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P&S Journal

P&S Journal: Spring 1995, Vol.15, No.2
Research & Reports
Taxol-Mimicking Antibodies Assemble Microtubules

Dr. Bernard Erlanger has isolated a novel monoclonal antibody that mimics the anti-cancer drug taxol and has the ability to assemble a large supramolecular structure, a behavior never seen in antibodies. Further research on how the unusual antibody works might lead to the development of new taxol-like tumor-killing agents.

In the October 1994 issue of the Proceedings of the National Academy of Sciences, Dr. Erlanger, professor emeritus of microbiology, reports this first example of an antibody that can build a macromolecule from its biochemical subunits. The unique antibody, which is called an anti-idiotypic antibody, is in the construction business because Dr. Erlanger generated it to imitate taxol. Like taxol, which stops tumor cell growth by irreversibly stabilizing cellular components known as microtubules that normally break down when cells divide, the antibody can assemble microtubules from tubulin components. Dr. Erlanger suggests that new taxol-like drugs could be created based on further research leading to an understanding of how the antibody, a protein, is able to do what taxol, an organic compound, does.

Antibodies normally do not assemble molecules. Antibodies are proteins made by the immune system, as part of its humoral response, to neutralize foreign antigens, such as bacteria or viruses. The immune system has evolved to be able to recognize essentially any antigen that confronts it, including biomolecules made by the organism itself. Hundreds of millions of immune cells, called B cells, continually make low levels of all the possible antibodies a person might need. Antigens, such as bacteria, for example, induce certain clones of B cells-those that make antibodies that recognize the bacteria-to grow selectively. After the antibacterial antibodies fight the infection, secondary antibodies shut off their production. The immune system maintains a balance between antibodies and these anti-antibodies, which are called anti-idiotypic antibodies.

The binding site on an anti-idiotypic antibody recognizes the antigen-binding region on the first antibody and thus has structural similarities to the original antigen. For the past 15 years, Dr. Erlanger has perfected methods to isolate these anti-idiotypic antibodies. Besides producing this latest, taxol-imitating antibody, he and his laboratory have succeeded in creating antibodies that simulate bioactive cellular receptor binding agents, such as adenosine, acetylcholine, thyroid-stimulating hormone, glucocorticoids, and aldosterone. Thus, even though anti-idiotypic antibodies are proteins, they can have biological activity similar to any type of organic molecule.

In addition to showing that the entire antibody mimics taxol, Dr. Erlanger purified a fragment of the anti-idiotypic antibody that acts like taxol. He and his colleagues also have determined the amino acid sequence of the fragment. Realizing the potential therapeutic implications of the taxol-like anti-idiotypic antibody fragment, Dr. David Langley, a scientist from Bristol-Myers Squibb, the pharmaceutical company that manufactures taxol, requested the amino acid sequence from Dr. Erlanger. Using a computer program, Dr. Langley generated a model structure of the anti-idiotypic fragment binding region based on its amino acid sequence. He found a five amino acid cluster that physically resembles the molecule taxol. Such information can be important because, if the model is correct, it could help elucidate taxol's mechanism of action and aid in the design of new anti-cancer agents.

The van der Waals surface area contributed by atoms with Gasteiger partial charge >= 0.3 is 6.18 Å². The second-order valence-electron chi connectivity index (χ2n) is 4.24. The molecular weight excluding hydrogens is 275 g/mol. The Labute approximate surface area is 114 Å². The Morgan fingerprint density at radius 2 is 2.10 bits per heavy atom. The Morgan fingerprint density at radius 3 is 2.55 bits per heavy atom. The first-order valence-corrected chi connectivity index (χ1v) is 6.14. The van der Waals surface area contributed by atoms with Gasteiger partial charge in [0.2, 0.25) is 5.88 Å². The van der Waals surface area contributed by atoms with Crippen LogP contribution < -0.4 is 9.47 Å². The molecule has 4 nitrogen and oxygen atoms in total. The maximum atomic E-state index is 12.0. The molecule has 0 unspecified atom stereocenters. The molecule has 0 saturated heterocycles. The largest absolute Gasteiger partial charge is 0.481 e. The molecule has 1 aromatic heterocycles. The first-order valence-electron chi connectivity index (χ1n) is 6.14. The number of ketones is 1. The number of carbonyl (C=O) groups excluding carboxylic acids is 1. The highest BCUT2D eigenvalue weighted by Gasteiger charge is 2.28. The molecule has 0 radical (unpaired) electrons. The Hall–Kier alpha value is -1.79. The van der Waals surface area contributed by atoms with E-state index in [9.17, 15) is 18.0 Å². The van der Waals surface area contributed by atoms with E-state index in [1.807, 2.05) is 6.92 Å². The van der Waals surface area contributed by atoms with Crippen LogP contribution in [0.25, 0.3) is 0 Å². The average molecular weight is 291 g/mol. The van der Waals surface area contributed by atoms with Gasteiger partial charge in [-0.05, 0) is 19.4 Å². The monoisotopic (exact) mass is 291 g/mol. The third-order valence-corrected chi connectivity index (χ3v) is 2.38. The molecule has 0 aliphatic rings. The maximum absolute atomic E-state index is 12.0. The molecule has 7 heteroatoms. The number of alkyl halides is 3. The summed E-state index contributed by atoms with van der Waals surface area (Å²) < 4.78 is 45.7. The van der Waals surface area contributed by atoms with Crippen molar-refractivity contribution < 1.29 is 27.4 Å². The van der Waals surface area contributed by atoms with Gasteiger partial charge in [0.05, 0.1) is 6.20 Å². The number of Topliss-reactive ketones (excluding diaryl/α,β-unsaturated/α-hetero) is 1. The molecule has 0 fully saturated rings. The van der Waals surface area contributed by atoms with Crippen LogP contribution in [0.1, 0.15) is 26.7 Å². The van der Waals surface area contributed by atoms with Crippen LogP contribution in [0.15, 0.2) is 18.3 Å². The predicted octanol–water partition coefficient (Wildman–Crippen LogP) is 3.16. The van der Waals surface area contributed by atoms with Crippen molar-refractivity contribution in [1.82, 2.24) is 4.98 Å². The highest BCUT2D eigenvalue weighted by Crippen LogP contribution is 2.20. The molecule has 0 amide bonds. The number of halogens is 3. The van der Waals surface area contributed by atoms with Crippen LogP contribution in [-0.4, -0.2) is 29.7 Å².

Computer models are not necessarily reality. So Hans-Erik Aronson, a graduate student in the laboratory of Dr. Wayne Hendrickson, professor and Howard Hughes investigator, has crystallized the fragment, with the ultimate goal of clarifying its actual three-dimensional atomic structure and its similarity to taxol.

A poignant note about the paper is that Dr. Niels K. Jerne, the major reviewer and submitter of Dr. Erlanger's paper to PNAS, died last year at age 83. Dr. Jerne was one of the first scientists to suggest the clonal theory of the immune system and to assert that the antibody repertoire could recognize "all" antigens and contained anti-idiotypic antibodies that mimic them. For his insights, he shared the Nobel Prize in 1984 with Dr. Cesar Milstein and Dr. Georges J.F. Koehler who were recognized for their work on monoclonal antibodies. Dr. Jerne used the term "internal image" to describe the molecular configurations on anti-idiotypic antibodies that were similar to the original antigen. Dr. Erlanger sent his findings to Dr. Jerne, who was living in France at the time, because he felt they represented a beautiful example of his "internal image" theory.

copyright ©, Columbia-Presbyterian Medical Center

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